Have you ever wondered how the Salem witch trials resulted in the deaths of nineteen people before the public intervened?  How could a spell of collective delusion reign unopposed for so long?  There were many motives, and none more apparent than the community’s condemnation of those who criticized a widely-held belief.  Today, that same inability to tolerate the “offensive,” denying the very essence of what constitutes a free society, is alive and well. Only this time, the focal point of the controversy has shifted to a new location: Yale University.

Prior to Halloween, Yale administrators sent out an email discouraging students from wearing culturally insensitive costumes (black face or feathered head dresses, for example).  Students, frustrated that the university felt the need to advise adult college students what they could and could not wear, complained about this advice to Erika Christakis, a Yale staff member whose husband also worked at the university.  In her response, Mrs. Christakis expressed concern for the “coddling” of college students, as President Obama put it earlier this year, and questioned whether the school had overstepped its boundaries.  Since then, protests have sprung up across the campus. This includes a 200 student demonstration at President Salovey’s house at midnight, in which the so-called “Next Yale” movement then read a list to the President, detailing their six principal demands.   And so the stage was set.  

The setting: Yale, a hallmark of higher education in America, an intellectual battleground for the youth to deliberate ideas and shape the world of tomorrow.  The subject: the compatibility of political correctness and freedom of expression.  What could possibly spoil such a picturesque opportunity for meaningful discussion?  

Enter hundreds of students eager to pave the road to a diverse and inclusive society by annihilating every  opinion that contradicts their own.  Enter belligerent factions of students gathering to publicly shame Mrs. and Mr. Christakis, formally demanding their resignation and catching the eyes of the national press in the process.  

Enter those who foolishly believe that the Bill of Rights is merely a suggestion, and can be overlooked when applied to an associate master of Silliman College because, as one shrieking student so elegantly put it, freedom of speech isn’t protected “if it offends [her]!”  The same type of collective delusion, enforced by intimidation and a complete disregard for the opinions of others, has arisen once again at Yale.  Commence the witch hunt.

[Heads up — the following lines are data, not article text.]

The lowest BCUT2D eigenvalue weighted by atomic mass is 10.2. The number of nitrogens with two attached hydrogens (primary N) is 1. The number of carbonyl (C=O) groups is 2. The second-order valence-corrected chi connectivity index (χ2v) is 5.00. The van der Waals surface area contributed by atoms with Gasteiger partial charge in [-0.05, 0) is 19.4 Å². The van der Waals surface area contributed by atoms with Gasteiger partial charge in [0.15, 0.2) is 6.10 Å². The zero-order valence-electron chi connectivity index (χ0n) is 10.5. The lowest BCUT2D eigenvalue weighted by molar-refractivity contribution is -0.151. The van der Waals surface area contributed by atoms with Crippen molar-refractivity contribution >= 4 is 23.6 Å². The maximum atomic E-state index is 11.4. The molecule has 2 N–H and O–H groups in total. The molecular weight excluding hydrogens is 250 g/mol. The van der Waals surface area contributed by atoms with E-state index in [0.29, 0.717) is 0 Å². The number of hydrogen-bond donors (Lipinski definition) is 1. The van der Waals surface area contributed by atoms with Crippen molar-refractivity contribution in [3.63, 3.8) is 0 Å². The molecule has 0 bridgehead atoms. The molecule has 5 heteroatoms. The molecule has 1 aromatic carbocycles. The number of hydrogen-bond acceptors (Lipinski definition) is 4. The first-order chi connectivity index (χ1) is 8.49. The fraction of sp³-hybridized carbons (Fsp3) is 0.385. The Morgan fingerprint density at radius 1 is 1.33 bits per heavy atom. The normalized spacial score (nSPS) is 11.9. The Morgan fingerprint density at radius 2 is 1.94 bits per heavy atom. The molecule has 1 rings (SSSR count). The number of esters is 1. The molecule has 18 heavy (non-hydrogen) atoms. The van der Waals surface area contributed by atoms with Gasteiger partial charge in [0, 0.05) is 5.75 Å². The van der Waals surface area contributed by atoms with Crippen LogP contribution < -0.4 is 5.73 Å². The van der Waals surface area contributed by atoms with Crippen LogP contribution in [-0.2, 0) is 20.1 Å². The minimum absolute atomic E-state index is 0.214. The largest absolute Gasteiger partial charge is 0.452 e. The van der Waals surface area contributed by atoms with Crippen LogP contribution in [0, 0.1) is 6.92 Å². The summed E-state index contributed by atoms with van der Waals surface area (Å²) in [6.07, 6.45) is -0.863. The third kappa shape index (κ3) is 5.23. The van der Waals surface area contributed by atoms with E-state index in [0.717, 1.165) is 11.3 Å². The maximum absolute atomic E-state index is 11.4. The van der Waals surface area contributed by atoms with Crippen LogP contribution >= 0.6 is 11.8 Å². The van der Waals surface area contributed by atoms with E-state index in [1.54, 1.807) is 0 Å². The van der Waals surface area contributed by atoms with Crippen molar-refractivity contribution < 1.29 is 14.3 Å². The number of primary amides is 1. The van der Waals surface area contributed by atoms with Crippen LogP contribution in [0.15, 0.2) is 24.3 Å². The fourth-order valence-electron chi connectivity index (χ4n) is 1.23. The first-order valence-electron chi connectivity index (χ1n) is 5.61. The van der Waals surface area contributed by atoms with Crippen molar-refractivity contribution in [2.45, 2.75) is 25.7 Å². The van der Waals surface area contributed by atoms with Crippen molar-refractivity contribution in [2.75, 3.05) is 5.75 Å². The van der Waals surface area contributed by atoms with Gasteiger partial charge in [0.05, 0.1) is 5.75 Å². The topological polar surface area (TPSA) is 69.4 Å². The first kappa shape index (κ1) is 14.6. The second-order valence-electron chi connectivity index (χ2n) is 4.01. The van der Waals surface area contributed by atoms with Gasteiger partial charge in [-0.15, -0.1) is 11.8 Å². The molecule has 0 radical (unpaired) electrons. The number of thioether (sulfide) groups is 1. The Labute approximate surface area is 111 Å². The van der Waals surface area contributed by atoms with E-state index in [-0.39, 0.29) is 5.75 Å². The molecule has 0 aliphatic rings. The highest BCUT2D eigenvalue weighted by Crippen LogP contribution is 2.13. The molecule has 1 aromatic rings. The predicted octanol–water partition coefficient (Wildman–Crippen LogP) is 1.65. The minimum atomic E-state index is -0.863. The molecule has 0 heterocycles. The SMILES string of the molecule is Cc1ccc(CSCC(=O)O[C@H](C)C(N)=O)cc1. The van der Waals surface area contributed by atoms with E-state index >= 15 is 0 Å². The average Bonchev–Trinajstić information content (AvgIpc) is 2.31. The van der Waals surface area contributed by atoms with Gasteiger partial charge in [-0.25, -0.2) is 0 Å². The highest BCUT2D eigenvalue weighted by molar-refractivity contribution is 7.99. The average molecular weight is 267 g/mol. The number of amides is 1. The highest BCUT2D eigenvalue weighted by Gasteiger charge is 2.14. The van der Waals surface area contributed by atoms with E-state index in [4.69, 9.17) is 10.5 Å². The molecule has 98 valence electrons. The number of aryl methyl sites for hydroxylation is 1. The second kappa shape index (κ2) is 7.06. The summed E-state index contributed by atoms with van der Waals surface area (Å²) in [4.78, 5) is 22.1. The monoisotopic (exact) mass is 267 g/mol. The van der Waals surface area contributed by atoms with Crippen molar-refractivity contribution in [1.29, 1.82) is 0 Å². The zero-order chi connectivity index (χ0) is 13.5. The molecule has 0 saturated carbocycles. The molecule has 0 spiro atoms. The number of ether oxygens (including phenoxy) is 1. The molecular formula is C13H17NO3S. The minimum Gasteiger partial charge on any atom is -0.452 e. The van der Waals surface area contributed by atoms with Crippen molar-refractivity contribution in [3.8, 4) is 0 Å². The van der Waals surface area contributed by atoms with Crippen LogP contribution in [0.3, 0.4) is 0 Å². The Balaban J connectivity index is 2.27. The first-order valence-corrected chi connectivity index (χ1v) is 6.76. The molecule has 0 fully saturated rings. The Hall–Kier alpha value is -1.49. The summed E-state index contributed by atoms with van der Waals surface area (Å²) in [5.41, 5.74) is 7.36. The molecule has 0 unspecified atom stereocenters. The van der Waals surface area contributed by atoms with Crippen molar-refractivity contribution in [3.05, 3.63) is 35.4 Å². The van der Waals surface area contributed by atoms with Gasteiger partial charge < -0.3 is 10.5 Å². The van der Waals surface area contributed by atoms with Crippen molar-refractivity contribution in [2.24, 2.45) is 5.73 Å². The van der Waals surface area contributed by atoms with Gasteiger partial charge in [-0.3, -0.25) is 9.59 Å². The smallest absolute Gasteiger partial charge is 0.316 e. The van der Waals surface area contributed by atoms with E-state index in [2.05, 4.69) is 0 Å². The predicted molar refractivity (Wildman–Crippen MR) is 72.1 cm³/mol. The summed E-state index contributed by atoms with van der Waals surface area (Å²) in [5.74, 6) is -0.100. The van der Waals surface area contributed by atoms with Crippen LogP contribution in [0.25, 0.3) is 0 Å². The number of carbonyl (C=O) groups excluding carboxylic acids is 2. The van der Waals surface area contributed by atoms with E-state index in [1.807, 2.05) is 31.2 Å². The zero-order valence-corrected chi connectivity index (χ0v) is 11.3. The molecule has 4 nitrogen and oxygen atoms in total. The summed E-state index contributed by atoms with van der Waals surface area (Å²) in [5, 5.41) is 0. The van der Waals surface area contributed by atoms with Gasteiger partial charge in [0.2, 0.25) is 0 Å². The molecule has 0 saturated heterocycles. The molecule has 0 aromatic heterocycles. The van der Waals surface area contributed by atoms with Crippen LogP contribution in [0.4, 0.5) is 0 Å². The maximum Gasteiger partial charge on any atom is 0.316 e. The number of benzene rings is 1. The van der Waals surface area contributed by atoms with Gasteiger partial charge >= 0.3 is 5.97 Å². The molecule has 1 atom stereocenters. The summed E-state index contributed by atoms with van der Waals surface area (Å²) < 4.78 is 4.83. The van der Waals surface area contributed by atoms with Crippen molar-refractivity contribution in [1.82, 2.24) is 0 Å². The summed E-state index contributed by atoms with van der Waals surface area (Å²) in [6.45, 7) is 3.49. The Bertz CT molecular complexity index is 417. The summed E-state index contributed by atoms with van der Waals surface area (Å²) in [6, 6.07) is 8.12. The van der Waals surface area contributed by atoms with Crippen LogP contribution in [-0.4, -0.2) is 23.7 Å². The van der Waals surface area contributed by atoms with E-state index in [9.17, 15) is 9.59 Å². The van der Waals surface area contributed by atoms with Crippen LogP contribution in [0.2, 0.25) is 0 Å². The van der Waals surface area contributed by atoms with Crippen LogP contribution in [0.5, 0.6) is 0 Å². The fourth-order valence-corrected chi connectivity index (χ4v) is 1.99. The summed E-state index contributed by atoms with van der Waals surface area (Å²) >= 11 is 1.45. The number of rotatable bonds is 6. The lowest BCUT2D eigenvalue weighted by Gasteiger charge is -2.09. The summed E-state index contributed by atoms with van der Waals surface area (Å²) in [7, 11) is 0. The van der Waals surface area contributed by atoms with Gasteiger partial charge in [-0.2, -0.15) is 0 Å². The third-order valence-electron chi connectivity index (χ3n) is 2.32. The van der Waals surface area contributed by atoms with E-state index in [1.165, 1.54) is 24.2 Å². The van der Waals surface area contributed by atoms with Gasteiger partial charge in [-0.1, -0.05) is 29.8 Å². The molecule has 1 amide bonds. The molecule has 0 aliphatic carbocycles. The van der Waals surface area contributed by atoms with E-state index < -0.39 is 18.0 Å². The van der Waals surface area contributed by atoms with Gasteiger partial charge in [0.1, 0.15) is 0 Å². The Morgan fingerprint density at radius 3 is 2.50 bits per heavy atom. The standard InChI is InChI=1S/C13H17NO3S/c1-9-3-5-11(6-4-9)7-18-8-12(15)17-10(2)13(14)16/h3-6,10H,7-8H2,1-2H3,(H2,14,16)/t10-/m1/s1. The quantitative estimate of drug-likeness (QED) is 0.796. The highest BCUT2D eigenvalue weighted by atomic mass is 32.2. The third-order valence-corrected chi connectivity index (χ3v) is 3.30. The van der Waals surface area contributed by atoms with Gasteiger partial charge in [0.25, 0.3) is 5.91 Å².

I don’t want to appear insensitive to all forms of political correctness. In most cases, I believe “politically correct” is a fancy way of saying morally decent or appropriate.  When Donald Trump suggests that Muslims register with the government, he’s not just failing to be “politically correct,” he’s failing to be a decent human being.  Oftentimes, there is no difference between the two classifications.   I acknowledge the issue of unequal personal representation inside and outside college campuses.  I understand that minority students, particularly women, endure many disadvantages which the schools and communities must work together to address.  

If only Mrs. Christakis had clarified in her email that she, too, felt this way.  That would have abated the outrage and allowed the occurrence of productive discussion, right?  Wrong. Her original email did exactly that.

“I don’t wish to trivialize genuine concerns about cultural and personal representation,” she wrote. “Many decent people have proposed guidelines on Halloween costumes from a spirit of avoiding hurt and offense.  I laud these goals.”

Mrs. Christakis has since resigned, issuing a statement that properly decried Yale as a place not “conducive to the civil dialogue and open inquiry required to solve our urgent societal problems.”

The time has come to stop injecting offense where there need only be discussion, to stop preventing discussion for fear of offending, and to stop celebrating intolerance under the guise of political correctness.


(Alex Doe ’16, News Editor)


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